There are plenty of instances of digital communication that qualifies as unsolicited without necessarily being spam, like an email to a potential client or reaching out to a blogger or journalist for an interview even though you had not previously networked with them. Unless you are being very negligent in your prospect research, you will at least address it to the right person, use the correct name, and have a real reason for contacting them.

However, the moment you drop a slew of captured emails into a newsletter and blast a generic sales pitch or clickbait article, you’ve adopted the questionable practice of spam email marketing. Try to remember why people come to your blog (or website) in the first place. Why did they even bother signing up for a newsletter? I can be fairly certain it was not to read generic sales pitches sent to their email with alarming frequency.

So what can you do?

Offer value. A growing trend in content marketing (and digital marketing in general) is offering meaningful networking that nurtures relationships, as opposed to hammering the sales goal relentlessly in each and every communication. Generic content just makes sure search engines pick it up; you want to cultivate content that people read who use search engines to find it. More than half of folks will not even bother reading an impersonal and irrelevant-looking email sent to their inbox. If that doesn’t scream caution when sending out your newsletter, then perhaps spam marketing is for you.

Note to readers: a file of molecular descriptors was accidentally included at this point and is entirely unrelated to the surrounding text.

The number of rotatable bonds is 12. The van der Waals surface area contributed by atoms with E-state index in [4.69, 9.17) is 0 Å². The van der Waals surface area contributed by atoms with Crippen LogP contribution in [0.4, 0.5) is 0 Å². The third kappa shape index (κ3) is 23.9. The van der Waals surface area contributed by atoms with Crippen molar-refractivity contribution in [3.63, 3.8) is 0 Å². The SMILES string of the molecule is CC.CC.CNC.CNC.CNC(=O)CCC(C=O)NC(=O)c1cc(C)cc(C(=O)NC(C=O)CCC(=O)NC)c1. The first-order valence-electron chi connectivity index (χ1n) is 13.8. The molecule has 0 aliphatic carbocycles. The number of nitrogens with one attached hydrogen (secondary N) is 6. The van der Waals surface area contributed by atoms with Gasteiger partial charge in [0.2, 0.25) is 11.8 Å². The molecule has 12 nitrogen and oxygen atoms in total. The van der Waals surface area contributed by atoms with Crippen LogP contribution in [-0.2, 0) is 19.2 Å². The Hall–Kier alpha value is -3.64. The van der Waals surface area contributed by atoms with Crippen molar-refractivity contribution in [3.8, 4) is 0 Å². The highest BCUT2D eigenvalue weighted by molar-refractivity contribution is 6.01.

Keep it honest. If they signed up, then, at least initially, they felt like you were someone they could trust. By staying true to your initial focus for creating a newsletter or email campaign in the first place, your subscribers will be more likely to open and engage with your content. Don’t overwhelm them with erroneous or unrelated information that does not speak to why they signed up in the first place.

Keep it simple. There are basic email practices for a reason. Don’t barrage the subject line with titles where all the letters are capitalized or relies on an over-usage of spam-like keywords that people believe work all the time. Learn your email client so that instead of a generic salutation, you can actually include the subscriber’s name. Relevancy rears its ugly head again; don’t bother sending them content that tries to trick them into a sale. The simple math is if you keep sending things people don’t want, there will not be any subscribers to send content to.

Content and email marketing is all about making a real connection with your readers. Why would you bother with spam if you can offer something meaningful?